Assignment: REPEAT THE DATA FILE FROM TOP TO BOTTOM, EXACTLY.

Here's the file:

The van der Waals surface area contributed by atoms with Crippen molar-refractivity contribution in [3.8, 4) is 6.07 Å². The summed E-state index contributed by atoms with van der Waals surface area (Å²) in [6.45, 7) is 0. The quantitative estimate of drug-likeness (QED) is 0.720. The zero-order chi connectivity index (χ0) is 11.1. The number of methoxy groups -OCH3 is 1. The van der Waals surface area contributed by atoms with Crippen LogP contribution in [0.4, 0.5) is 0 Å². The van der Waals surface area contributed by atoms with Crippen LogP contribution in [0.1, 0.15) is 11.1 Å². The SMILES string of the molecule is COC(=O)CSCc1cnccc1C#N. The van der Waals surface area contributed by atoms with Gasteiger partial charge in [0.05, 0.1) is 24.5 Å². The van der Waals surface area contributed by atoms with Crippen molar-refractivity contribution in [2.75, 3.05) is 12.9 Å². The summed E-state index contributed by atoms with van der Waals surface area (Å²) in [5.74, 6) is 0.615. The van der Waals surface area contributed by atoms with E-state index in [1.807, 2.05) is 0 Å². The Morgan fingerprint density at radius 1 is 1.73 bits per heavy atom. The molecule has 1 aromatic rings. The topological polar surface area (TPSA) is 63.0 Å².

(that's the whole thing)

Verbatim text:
The van der Waals surface area contributed by atoms with Crippen molar-refractivity contribution in [3.8, 4) is 6.07 Å². The summed E-state index contributed by atoms with van der Waals surface area (Å²) in [6.45, 7) is 0. The quantitative estimate of drug-likeness (QED) is 0.720. The zero-order chi connectivity index (χ0) is 11.1. The number of methoxy groups -OCH3 is 1. The van der Waals surface area contributed by atoms with Crippen LogP contribution in [0.4, 0.5) is 0 Å². The van der Waals surface area contributed by atoms with Crippen LogP contribution in [0.1, 0.15) is 11.1 Å². The SMILES string of the molecule is COC(=O)CSCc1cnccc1C#N. The van der Waals surface area contributed by atoms with Gasteiger partial charge in [0.05, 0.1) is 24.5 Å². The van der Waals surface area contributed by atoms with Crippen molar-refractivity contribution in [2.75, 3.05) is 12.9 Å². The summed E-state index contributed by atoms with van der Waals surface area (Å²) in [5.74, 6) is 0.615. The van der Waals surface area contributed by atoms with E-state index in [1.807, 2.05) is 0 Å². The Morgan fingerprint density at radius 1 is 1.73 bits per heavy atom. The molecule has 1 aromatic rings. The topological polar surface area (TPSA) is 63.0 Å².